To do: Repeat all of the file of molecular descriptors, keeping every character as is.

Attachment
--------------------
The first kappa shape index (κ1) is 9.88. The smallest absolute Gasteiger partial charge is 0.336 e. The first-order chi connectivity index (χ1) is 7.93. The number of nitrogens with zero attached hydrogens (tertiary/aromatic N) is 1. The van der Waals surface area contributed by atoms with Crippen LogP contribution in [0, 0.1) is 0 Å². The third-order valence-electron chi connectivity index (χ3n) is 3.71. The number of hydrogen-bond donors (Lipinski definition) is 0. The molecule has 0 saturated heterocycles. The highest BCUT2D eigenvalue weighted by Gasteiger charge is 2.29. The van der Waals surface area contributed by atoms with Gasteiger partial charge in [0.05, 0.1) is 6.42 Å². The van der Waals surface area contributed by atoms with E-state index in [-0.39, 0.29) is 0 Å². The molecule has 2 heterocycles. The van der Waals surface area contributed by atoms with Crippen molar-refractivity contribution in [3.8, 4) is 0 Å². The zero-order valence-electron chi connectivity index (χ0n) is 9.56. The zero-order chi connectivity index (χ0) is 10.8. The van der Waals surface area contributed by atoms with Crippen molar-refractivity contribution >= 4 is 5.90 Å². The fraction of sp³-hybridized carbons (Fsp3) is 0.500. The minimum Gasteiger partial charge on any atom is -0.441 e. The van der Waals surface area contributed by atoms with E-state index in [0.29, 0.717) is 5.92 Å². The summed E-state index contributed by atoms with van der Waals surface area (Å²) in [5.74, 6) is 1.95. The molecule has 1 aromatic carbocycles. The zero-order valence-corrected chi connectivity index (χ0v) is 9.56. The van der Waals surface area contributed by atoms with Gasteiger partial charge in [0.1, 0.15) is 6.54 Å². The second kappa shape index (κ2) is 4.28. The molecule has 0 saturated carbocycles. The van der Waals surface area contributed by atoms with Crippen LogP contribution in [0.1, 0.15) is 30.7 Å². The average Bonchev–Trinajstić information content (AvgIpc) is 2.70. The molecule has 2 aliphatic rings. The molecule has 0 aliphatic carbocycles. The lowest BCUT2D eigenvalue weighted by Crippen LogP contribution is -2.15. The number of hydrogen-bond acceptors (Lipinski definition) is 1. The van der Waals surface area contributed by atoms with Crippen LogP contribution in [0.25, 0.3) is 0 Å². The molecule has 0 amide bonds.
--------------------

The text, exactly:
The first kappa shape index (κ1) is 9.88. The smallest absolute Gasteiger partial charge is 0.336 e. The first-order chi connectivity index (χ1) is 7.93. The number of nitrogens with zero attached hydrogens (tertiary/aromatic N) is 1. The van der Waals surface area contributed by atoms with Crippen LogP contribution in [0, 0.1) is 0 Å². The third-order valence-electron chi connectivity index (χ3n) is 3.71. The number of hydrogen-bond donors (Lipinski definition) is 0. The molecule has 0 saturated heterocycles. The highest BCUT2D eigenvalue weighted by Gasteiger charge is 2.29. The van der Waals surface area contributed by atoms with Gasteiger partial charge in [0.05, 0.1) is 6.42 Å². The van der Waals surface area contributed by atoms with E-state index in [-0.39, 0.29) is 0 Å². The molecule has 2 heterocycles. The van der Waals surface area contributed by atoms with Crippen molar-refractivity contribution in [3.8, 4) is 0 Å². The zero-order valence-electron chi connectivity index (χ0n) is 9.56. The zero-order chi connectivity index (χ0) is 10.8. The van der Waals surface area contributed by atoms with Crippen molar-refractivity contribution >= 4 is 5.90 Å². The fraction of sp³-hybridized carbons (Fsp3) is 0.500. The minimum Gasteiger partial charge on any atom is -0.441 e. The van der Waals surface area contributed by atoms with E-state index in [0.29, 0.717) is 5.92 Å². The summed E-state index contributed by atoms with van der Waals surface area (Å²) in [5.74, 6) is 1.95. The molecule has 1 aromatic carbocycles. The zero-order valence-corrected chi connectivity index (χ0v) is 9.56. The van der Waals surface area contributed by atoms with Gasteiger partial charge in [0.1, 0.15) is 6.54 Å². The second kappa shape index (κ2) is 4.28. The molecule has 0 saturated carbocycles. The van der Waals surface area contributed by atoms with Crippen LogP contribution in [0.1, 0.15) is 30.7 Å². The average Bonchev–Trinajstić information content (AvgIpc) is 2.70. The molecule has 2 aliphatic rings. The molecule has 0 aliphatic carbocycles. The lowest BCUT2D eigenvalue weighted by Crippen LogP contribution is -2.15. The number of hydrogen-bond acceptors (Lipinski definition) is 1. The van der Waals surface area contributed by atoms with Crippen LogP contribution in [0.25, 0.3) is 0 Å². The molecule has 0 amide bonds.